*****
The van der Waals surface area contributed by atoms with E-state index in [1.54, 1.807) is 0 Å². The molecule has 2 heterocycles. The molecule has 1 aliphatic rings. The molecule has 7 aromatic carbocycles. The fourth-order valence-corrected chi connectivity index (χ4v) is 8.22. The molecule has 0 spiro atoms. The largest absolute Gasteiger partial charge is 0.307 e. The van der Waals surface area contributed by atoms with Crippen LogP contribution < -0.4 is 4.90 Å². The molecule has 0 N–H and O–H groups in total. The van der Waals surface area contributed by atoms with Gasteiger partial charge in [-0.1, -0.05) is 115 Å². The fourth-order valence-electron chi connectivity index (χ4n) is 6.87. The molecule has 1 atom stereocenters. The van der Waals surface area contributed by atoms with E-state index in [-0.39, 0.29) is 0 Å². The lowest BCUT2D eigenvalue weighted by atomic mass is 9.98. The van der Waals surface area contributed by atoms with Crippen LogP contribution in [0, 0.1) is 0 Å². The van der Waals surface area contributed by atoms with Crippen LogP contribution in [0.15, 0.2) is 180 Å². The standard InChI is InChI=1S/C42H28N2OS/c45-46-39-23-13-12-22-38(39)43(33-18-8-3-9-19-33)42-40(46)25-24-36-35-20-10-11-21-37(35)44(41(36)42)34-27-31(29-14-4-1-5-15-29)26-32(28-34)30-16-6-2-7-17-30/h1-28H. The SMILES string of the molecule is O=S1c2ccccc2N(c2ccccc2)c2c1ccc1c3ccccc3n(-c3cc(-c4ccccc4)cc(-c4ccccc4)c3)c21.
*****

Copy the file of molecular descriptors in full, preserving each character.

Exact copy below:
The van der Waals surface area contributed by atoms with E-state index in [1.54, 1.807) is 0 Å². The molecule has 2 heterocycles. The molecule has 1 aliphatic rings. The molecule has 7 aromatic carbocycles. The fourth-order valence-corrected chi connectivity index (χ4v) is 8.22. The molecule has 0 spiro atoms. The largest absolute Gasteiger partial charge is 0.307 e. The van der Waals surface area contributed by atoms with Crippen LogP contribution < -0.4 is 4.90 Å². The molecule has 0 N–H and O–H groups in total. The van der Waals surface area contributed by atoms with Gasteiger partial charge in [-0.1, -0.05) is 115 Å². The fourth-order valence-electron chi connectivity index (χ4n) is 6.87. The molecule has 1 atom stereocenters. The van der Waals surface area contributed by atoms with E-state index in [-0.39, 0.29) is 0 Å². The lowest BCUT2D eigenvalue weighted by atomic mass is 9.98. The van der Waals surface area contributed by atoms with Crippen LogP contribution in [0, 0.1) is 0 Å². The van der Waals surface area contributed by atoms with Crippen LogP contribution in [0.15, 0.2) is 180 Å². The standard InChI is InChI=1S/C42H28N2OS/c45-46-39-23-13-12-22-38(39)43(33-18-8-3-9-19-33)42-40(46)25-24-36-35-20-10-11-21-37(35)44(41(36)42)34-27-31(29-14-4-1-5-15-29)26-32(28-34)30-16-6-2-7-17-30/h1-28H. The SMILES string of the molecule is O=S1c2ccccc2N(c2ccccc2)c2c1ccc1c3ccccc3n(-c3cc(-c4ccccc4)cc(-c4ccccc4)c3)c21.